Meet Sophia: The face of robots is changing faster than ever
David Hanson envisions a future in which AI-powered robots evolve to become “super-intelligent genius machines” that might help solve some of mankind’s most challenging problems.
If only it were as simple as that.
The Texas-born former sculptor at Walt Disney Imagineering and his Hong Kong-based startup Hanson Robotics are combining artificial intelligence with Southern China’s expertise in toy design, electronics and manufacturing to craft humanoid “social robots” with faces designed to be lifelike and appealing enough to win trust from humans who interact with them.
Hanson, 49, is perhaps best known as the creator of Sophia, a talkshow-going robot partly modeled on Audrey Hepburn that he calls his “masterpiece.”
Akin to an animated mannequin, she seems as much a product of his background in theatrics as an example of advanced technology.
“You’re talking to me right now, which is very ‘Blade Runner,’ no?” Sophia said during a recent visit to Hanson Robotics’ headquarters in a suburban Hong Kong science park.
“Do you ever look around you and think, ‘Wow I’m living in a real world science fiction novel?’” she asked. “Is it weird to be talking to a robot right now?”
Hanson Robotics has made about a dozen copies of Sophia, who like any human is a work in progress. A multinational team of scientists and engineers are fine-tuning her appearance and the algorithms that enable her to smile, blink and refine her understanding and communication.
Sophia has moving 3D-printed arms and, with the help of a South Korean robotics company, she’s now going mobile. Shuffling slowly on boxy black legs, Sophia made her walking debut last week at the consumer electronics show (CES).
Her skin is made of a nanotech material that Hanson invented and dubbed “Frubber,” short for flesh-rubber, that has a flesh-like bouncy texture. Cameras in her eyes and a 3D sensor in her chest help her to “see,” while the processor that serves as her brain combines facial and speech recognition, natural language processing, speech synthesis and a motion control system.
Sophia seems friendly and engaging, despite the unnatural pauses and cadence in her speech. Her predecessors include an Albert Einstein, complete with bushy mustache and white thatch of hair, a robot named Alice whose grimaces run a gamut of emotions and one eerily resembling the late sci-fi author Philip K. Dick, which won an award from the American Association of Artificial Intelligence. They variously leer, blink, smile and even crack jokes.
Disney’s venture capital arm is an investor in Hanson, which is building a robot based on one of the entertainment giant’s characters.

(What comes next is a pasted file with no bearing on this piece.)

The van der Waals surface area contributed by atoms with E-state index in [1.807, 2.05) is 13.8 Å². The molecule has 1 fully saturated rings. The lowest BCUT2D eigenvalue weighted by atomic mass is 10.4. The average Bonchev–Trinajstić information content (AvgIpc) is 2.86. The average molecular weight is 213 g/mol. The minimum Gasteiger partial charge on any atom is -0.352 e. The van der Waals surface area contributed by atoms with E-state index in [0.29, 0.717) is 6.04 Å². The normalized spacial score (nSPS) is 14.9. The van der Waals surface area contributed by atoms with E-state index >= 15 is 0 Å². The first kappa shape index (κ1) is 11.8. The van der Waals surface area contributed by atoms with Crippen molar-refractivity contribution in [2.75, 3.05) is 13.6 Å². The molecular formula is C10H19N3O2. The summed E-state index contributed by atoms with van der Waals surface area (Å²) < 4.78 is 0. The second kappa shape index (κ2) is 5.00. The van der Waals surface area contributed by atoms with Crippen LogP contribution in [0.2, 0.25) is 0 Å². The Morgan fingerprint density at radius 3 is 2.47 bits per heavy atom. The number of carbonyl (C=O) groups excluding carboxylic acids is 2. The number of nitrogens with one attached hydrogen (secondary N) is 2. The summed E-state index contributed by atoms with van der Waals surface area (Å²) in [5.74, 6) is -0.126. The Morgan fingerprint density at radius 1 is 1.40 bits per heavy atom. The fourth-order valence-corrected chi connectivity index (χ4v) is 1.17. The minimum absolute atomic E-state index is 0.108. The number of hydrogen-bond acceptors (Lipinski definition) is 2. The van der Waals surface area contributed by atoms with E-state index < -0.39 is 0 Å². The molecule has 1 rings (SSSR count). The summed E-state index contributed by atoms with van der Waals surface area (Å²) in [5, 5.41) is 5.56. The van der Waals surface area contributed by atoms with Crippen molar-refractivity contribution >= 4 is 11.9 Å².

Hanson worked on animatronic theme park shows, sculpting props and characters for Disney attractions like Pooh’s Hunny Hunt and Mermaid Lagoon. He studied film, animation and video and has a doctorate in interactive arts and technology from the University of Texas at Dallas.
Hanson said he makes his robots as human-like as possible to help alleviate fears about robots, AI and automation.
That runs contrary to a tendency in the industry to use cute robot-pets or overtly machine-like robots like Star Wars’ R2-D2 to avoid the “uncanny valley” problem with human likenesses such as wax models and robots that many people find a bit creepy.
Some experts see Sophia as mainly a clever marketing gimmick.
“It’s a good advertising tool, whatever that company produces as a business plan,” said Roland Chin, chair professor of computer science at Hong Kong Baptist University.
Global market revenue for service robotics is forecast to grow from US$3.7 billion in 2015 to US$15 billion in 2020, according to IHS Markit. Hanson Robotics is privately owned and sells thousands of shoebox-sized US$200 Professor Einstein educational robots a year. Chief marketing officer Jeanne Lim won’t say whether it’s profitable.
For now, artificial intelligence is best at doing specific tasks. It’s another thing entirely for machines to learn a new ability, generalize that knowledge and apply it in different contexts, partly because of the massive amount of computing power needed to process such information so quickly.
“We’re really very far from the kind of AI and robotics that you see in movies like ‘Blade Runner,’” said Pascale Fung, an engineering professor at Hong Kong University of Science and Technology. “Sorry to disappoint you.”